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|Year : 2013
: 55 | Issue : 2 | Page
|Adding antidepressants to antipsychotics for treatment of subsyndromal depressive symptoms in schizophrenia: Impact on positive and negative symptoms
Ipsit V Vahia1, Nicole M Lanouette2, Shahrokh Golshan2, Ian Fellows2, Somaia Mohamed3, John W Kasckow4, Sidney Zisook5
1 Department of Psychiatry, Stein Institute for Research on Aging, University of California San Diego, California, USA
2 Department of Psychiatry, University of California San Diego, California, USA
3 Department of Psychiatry, Yale School of Medicine, USA
4 VA Pittsburgh Health Care System MIRECC and Behavioral Health Service; Department of Psychiatry, Western Psychiatric Institute and Clinics, University of Pittsburgh Medical Center, USA
5 Department of Psychiatry, University of California San Diego, California; Department of Psychiatry, VA San Diego Healthcare System, USA
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|Date of Web Publication||7-May-2013|
| Abstract|| |
Objectives: It remains unclear how augmenting anti-psychotic medications with anti-depressants impacts primary positive and negative symptoms of schizophrenia. In this study, we used data collected from a randomized trial comparing citalopram to placebo for management of subsyndromal depression (SSD) in schizophrenia and schizoaffective disorder, to assess the effects of antidepressant augmentation on positive and negative symptoms.
Materials and Methods: Participants in this study conducted at the University of California, San Diego and the University of Cincinnati, were persons with schizophrenia or schizoaffective disorder aged 40 or older and who met study criteria for SSD. Patients were randomly assigned to flexible-dose treatment with citalopram or placebo augmentation of their current anti-psychotic medication. Analysis of covariance was used to compare changes in positive and negative syndrome scale (PANSS) scores between treatment groups. We also assessed mediating effects of improvement in depression and moderating effects of multiple factors on positive and negative symptoms.
Results: There was significant improvement in PANSS negative symptoms scores in the citalopram group, which was partially mediated by improvement in depressive symptoms. There was no effect on PANSS positive scores.
Conclusions: In patients with schizophrenia/schizoaffective disorder, treating depressive symptoms with citalopram appears to carry the added benefit of improving negative symptoms.
Keywords: Citalopram, depression, negative symptom, schizophrenia
|How to cite this article:|
Vahia IV, Lanouette NM, Golshan S, Fellows I, Mohamed S, Kasckow JW, Zisook S. Adding antidepressants to antipsychotics for treatment of subsyndromal depressive symptoms in schizophrenia: Impact on positive and negative symptoms. Indian J Psychiatry 2013;55:144-8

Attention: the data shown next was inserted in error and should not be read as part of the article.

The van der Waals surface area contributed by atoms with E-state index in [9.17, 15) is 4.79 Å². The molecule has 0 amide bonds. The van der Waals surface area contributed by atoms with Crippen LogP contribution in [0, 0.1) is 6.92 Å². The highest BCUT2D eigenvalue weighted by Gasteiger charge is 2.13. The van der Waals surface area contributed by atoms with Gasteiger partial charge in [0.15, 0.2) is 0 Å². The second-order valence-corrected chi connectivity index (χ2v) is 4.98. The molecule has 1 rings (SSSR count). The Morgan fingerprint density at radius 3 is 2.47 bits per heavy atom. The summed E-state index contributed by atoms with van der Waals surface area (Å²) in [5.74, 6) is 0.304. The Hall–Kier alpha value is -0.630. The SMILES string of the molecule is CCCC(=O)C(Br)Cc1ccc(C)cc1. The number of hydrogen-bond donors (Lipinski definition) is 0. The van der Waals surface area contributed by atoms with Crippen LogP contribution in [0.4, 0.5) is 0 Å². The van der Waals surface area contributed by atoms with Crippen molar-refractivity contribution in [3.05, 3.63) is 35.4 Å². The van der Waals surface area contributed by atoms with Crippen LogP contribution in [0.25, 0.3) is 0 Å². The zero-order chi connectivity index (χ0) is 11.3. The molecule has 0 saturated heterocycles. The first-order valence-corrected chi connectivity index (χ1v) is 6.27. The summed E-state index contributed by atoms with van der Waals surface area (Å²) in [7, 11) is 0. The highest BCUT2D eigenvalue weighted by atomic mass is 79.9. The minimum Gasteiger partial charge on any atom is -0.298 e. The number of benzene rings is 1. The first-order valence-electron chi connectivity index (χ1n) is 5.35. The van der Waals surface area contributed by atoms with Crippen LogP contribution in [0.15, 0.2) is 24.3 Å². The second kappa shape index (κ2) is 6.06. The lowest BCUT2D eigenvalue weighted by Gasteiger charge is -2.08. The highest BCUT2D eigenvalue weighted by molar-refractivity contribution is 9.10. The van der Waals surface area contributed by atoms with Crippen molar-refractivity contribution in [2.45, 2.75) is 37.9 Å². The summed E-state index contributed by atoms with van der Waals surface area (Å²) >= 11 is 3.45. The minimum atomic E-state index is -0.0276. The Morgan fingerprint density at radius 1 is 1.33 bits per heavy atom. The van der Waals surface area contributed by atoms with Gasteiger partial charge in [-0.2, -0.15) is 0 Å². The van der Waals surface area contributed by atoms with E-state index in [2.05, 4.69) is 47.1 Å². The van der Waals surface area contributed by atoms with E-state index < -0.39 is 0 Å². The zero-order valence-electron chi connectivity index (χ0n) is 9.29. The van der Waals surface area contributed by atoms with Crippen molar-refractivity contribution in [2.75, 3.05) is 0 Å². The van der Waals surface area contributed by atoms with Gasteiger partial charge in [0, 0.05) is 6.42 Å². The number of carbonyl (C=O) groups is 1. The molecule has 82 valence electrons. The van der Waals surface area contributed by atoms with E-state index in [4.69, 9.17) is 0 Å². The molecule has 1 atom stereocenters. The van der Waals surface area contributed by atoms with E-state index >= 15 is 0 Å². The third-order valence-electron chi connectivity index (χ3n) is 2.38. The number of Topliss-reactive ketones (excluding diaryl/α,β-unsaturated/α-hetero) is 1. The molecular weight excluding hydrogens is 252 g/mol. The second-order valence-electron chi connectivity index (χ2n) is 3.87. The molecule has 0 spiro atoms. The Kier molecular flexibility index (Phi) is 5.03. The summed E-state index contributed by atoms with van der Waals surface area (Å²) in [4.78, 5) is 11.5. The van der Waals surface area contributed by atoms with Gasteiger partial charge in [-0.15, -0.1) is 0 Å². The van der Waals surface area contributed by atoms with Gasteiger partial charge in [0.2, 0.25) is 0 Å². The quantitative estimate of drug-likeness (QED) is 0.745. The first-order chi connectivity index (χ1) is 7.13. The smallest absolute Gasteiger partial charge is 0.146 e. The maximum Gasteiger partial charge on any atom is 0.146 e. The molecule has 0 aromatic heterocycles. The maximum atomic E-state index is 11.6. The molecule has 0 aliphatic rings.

|How to cite this URL:|
Vahia IV, Lanouette NM, Golshan S, Fellows I, Mohamed S, Kasckow JW, Zisook S. Adding antidepressants to antipsychotics for treatment of subsyndromal depressive symptoms in schizophrenia: Impact on positive and negative symptoms. Indian J Psychiatry [serial online] 2013 [cited 2021 May 17];55:144-8. Available from: https://www.indianjpsychiatry.org/text.asp?2013/55/2/144/111452
| Introduction|| |
Approximately one in three patients with schizophrenia in out-patient settings are treated with anti-depressants.  Anti-depressants are prescribed for treatment of comorbid depression in schizophrenia as well as mood symptoms that may be part of the core illness. ,, Augmentation of anti-psychotic medication with tricyclic anti-depressants has been reported for treatment of depressive symptoms , and more recently, mirtazapine has been shown to have an additive effect on the anti-psychotic action of first generation anti-psychotics.  These findings point to multiple roles for anti-depressants as a class in management of schizophrenia. Yet, limited evidence exists to provide clinical guidance for use of anti-depressant medications, especially selective serotonin reuptake inhibitors (SSRIs).  Meta-analyses exploring use of anti-depressants for people with depression and schizophrenia have been largely inconclusive  or have provided limited evidence,  at least in part because studies in this area have been limited by samples of fewer than 50. ,,
The heterogeneous nature of schizophrenia symptoms complicates the process of determining relative risks and benefits of using antidepressants in schizophrenia management. Affective symptoms are the least defined of the schizophrenia domains, and may represent various combinations of primary mood symptoms, demoralization, or secondary symptoms related to medication effects, neurological symptoms or comorbid conditions. Overlap between negative symptoms of schizophrenia and vegetative symptoms of depression, (e.g., apathy, amotivation)  further complicates clinical decision-making. When negative symptoms improve with anti-depressants, it often is unclear whether the attenuation in negative symptoms is a consequence of improvement in depression.